In the March 24, 1986, issue of The New Republic, an unsigned editorial by Charles Krauthammer made “The Case for the Contras,” endorsing Ronald Reagan’s plan to aid the anti-Communist group battling the Sandinistas in Nicaragua. For the opposing view, uncommitted readers had only to turn to the preceding page, which carried a pseudonymous TRB column by the magazine’s editor, Michael Kinsley, calling the president’s arguments “preposterous.” It was like opening the mail and finding two letters from the same charity: one urging you to donate to a particular cause, the other explaining why it’s a scam.
T.N.R. staff writer Jefferson Morley piled on in the next issue with “The Contra Delusion.” A pro-Contra dispatch by Fred Barnes appeared the following week, along with a second Contra-skeptical TRB column, and a back-page Diarist, by the magazine’s publisher, Martin Peretz, who made it clear that he shared Krauthammer’s views, even if his colleagues at Harvard, his wife, and “at least one” of his two children did not.
The issue after that contained half a dozen harshly critical letters on “The Contra-versy,” stirred up by Krauthammer’s editorial, one of which had been drafted by T.N.R.’s former (and future) editor Hendrik Hertzberg, and signed by 13 of the magazine’s 18 contributing editors, including the political theorist Michael Walzer, one of Peretz’s closest friends. And it wasn’t just liberals who were outraged. Elliott Abrams, the architect of the policy at issue, was so incensed by Peretz’s refusal to maintain discipline in the ranks that he canceled his subscription.
Peretz looks back on the mêlée with evident fondness in his new memoir, The Controversialist: Arguments with Everyone, Left Right and Center. “The contradictions existed—but in a way that was the point, even if it made us enemies on both sides,” he writes. “Our business was argument at the level of philosophies, of worldviews, of conflicts that couldn’t be elided and couldn’t be reduced.” It was never much of a business, but some of the sharpest writers of the era heard the calling, at least until they gave in to the temptations of higher word rates, syndication, and TV. Even at its peak, the circulation was this side of 100,000, but under Peretz’s ownership, several of those readers were U.S. presidents.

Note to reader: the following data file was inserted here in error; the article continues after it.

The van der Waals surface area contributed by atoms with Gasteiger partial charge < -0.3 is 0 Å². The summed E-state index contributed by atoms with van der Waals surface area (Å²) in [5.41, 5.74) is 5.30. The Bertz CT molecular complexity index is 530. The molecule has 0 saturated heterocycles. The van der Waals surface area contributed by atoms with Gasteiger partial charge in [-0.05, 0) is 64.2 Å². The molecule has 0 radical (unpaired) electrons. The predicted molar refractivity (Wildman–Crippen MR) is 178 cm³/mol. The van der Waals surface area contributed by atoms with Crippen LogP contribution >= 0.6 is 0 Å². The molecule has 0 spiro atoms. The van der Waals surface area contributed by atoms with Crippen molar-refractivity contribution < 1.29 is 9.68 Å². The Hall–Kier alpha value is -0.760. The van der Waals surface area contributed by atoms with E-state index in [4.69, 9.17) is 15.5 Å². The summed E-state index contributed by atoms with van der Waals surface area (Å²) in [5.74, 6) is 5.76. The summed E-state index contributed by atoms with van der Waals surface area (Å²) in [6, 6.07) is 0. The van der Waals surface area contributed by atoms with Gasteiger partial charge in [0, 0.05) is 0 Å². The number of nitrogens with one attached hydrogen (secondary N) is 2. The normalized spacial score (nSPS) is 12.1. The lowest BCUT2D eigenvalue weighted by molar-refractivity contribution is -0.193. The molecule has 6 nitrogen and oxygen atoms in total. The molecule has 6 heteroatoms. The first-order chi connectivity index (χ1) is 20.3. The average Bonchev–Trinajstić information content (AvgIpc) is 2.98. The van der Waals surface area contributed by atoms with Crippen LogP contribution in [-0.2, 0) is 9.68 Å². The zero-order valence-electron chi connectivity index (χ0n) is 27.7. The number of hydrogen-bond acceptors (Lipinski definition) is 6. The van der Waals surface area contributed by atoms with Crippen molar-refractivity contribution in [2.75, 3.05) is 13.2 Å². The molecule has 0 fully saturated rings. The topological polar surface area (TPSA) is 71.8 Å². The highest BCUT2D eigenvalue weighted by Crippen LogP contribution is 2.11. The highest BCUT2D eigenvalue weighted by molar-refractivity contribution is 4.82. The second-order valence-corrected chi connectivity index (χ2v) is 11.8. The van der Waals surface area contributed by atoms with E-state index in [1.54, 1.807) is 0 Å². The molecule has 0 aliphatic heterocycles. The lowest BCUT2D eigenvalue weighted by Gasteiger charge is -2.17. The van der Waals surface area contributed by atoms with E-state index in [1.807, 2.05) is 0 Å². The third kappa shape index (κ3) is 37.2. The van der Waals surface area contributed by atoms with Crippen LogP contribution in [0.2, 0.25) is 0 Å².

On the eve of the 2000 election, Peretz was “at the apex of [his] influence.” His friend and former student Al Gore “seemed to be on the verge of the presidency and the New Republic was still in the center of American political discourse.” Fast-forward 10 years. “The invasion of Iraq, which I backed, is a disaster,” he writes. “The financial system that my friends helped build has crashed; my wife and I are divorced; the New Republic is sold after I feared going bust—and here I am in my white suit walking across Harvard Yard, surrounded by students: ‘Harvard, Harvard shame on you, honoring a racist fool.’ The racist fool is, apparently, me.” What happened? The Controversialist is, in part, Peretz’s attempt to answer that question.
The Making of Martin Peretz
Born in 1938, Peretz grew up in the Bronx, just off the Grand Concourse. “My father … was angry all the time,” he writes. “When the storm passed, I would go to my room and read, and my father would leave me alone because he respected learning: that was my out. Fighting was a form, the only form, of bonding for my father.” Learning and fighting are bound up together, for Peretz, a knot that only tightened over time.
Brandeis, a majority-Jewish university “where people went to fisticuffs over ideas,” was his West Point. Peretz went on to Harvard as a 20-year-old graduate student and remained a “permanent fixture” at the school, teaching without ever becoming a full professor, for nearly 50 years. It was in Cambridge, as a volunteer for H. Stuart Hughes’s long-shot 1962 congressional campaign (against both Ted Kennedy and George Cabot Lodge II) that Peretz first joined the activist fray, and soon he was helping Bayard Rustin organize Martin Luther King Jr.’s March on Washington.
Then, in 1967, came two events that left Peretz politically shell-shocked. The first was the Six-Day War, which Israel won at the price of its victimhood. Student groups were suddenly comparing Zionists to Nazis. The second was the National Conference for New Politics, a gathering to unite the New Left against a common enemy, which turned out to be itself. Peretz, who, along with his new wife, Anne, was one of the principal funders of the meeting, walked out twice: a faction of one.
Even at its peak, the circulation was this side of 100,000, but under Martin Peretz’s ownership, several of those readers were U.S. presidents.